But the case does not end there; we must further decide whether under this brokerage agreement the parties intended to condition plaintiffs' right to payment upon defendant's actually earning and receiving a net profit on the sale of the beef, and if so, whether the failure of that condition was due to defendant's fault.
Although in the conventional brokerage transaction the broker does not assume the risk of performance, and has earned his commission when he procures a purchaser ready, able and willing to buy, the parties may agree that payment is to be conditioned upon complete performance of the contract which the broker procures ( Fuller v. Bradley Contr. Co., 183 App. Div. 6, affd. 229 N.Y. 605; Colvin v. Post Mtge. Land Co., 225 N.Y. 510, 516; Amies v. Wesnofske, 255 N.Y. 156; see, also, Bliven v. Lighthouse, 231 N.Y. 64). Plaintiffs concede this to be the law; but they contend that by this agreement they did not so condition their right to payment.
The agreement's very language destroys this contention. In terms, it provided that plaintiffs and defendant were to divide the "net profit" equally; "net profit" was defined as the "gross proceeds of the Letter of Credit" less the "applicable expenses"; division of the "net profit" was to be made when "the proceeds of the Letter of Credit are made available to us [defendant]". Clearly, this language makes the actual earning and receipt of a net profit a condition precedent to plaintiffs' right to receive one half thereof ( Illum, Inc., v. American Mach. Foundry Co., 226 App. Div. 5, affd. 252 N.Y. 525; Hart v. Garrett Co., 93 App. Div. 145; Ley v. Ley Co., 271 App. Div. 439, affd. 296 N.Y. 956). This view is supported by plaintiff Wagner's own testimony.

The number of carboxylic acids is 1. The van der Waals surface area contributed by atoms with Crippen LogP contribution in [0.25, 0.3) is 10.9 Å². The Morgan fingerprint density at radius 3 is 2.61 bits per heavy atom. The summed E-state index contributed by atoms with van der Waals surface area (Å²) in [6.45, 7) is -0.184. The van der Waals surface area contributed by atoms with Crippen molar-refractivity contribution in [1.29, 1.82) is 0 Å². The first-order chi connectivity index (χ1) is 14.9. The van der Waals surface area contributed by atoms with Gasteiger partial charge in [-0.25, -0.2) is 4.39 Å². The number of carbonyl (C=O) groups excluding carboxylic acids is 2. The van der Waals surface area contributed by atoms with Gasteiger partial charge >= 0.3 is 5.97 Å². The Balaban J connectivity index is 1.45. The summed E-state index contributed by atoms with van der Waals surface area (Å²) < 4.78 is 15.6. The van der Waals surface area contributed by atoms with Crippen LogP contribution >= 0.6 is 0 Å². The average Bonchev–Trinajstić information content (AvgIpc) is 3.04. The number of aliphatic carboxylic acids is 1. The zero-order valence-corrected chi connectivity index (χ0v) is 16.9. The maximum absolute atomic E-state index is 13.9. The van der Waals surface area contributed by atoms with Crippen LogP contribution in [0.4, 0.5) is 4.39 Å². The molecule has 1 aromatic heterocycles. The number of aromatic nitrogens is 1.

If, however, it should appear that the failure to earn a net profit was due to defendant's own wrong, plaintiffs still would have a right to recover ( Fuller v. Bradley Contr. Co., supra, 183 App. Div. 6, 20; Booth v. New Process Cork Co., 196 App. Div. 376; Clark v. West, 137 App. Div. 23, 38, affd. 201 N.Y. 569; Risley v. Smith, 64 N.Y. 576; 2 Clark on New York Law of Contracts, p. 1490), unless there is clearly an agreement to the contrary, and here there is none ( Colvin v. Post Mtge. Land Co., supra). Over a century ago we reasserted the then well-settled rule "that a party cannot insist upon a condition precedent, when its non-performance has been caused by himself" ( Young v. Hunter, 6 N.Y. 203, 207). Plaintiffs, therefore, because of the terms of their brokerage agreement, can recover from defendant by showing either that there was a net profit, or that defendant's own wrong caused his nonperformance of the contract of sale ( Amies v. Wesnofske, supra, 255 N.Y. 156, 162-163). Since there is no claim that defendant actually earned a net profit, proving that the breach was a result of defendant's fault is an essential part of plaintiffs' cause of action ( Illum, Inc., v. American Mach. Foundry Co., supra; Booth v. New Process Cork Co., supra).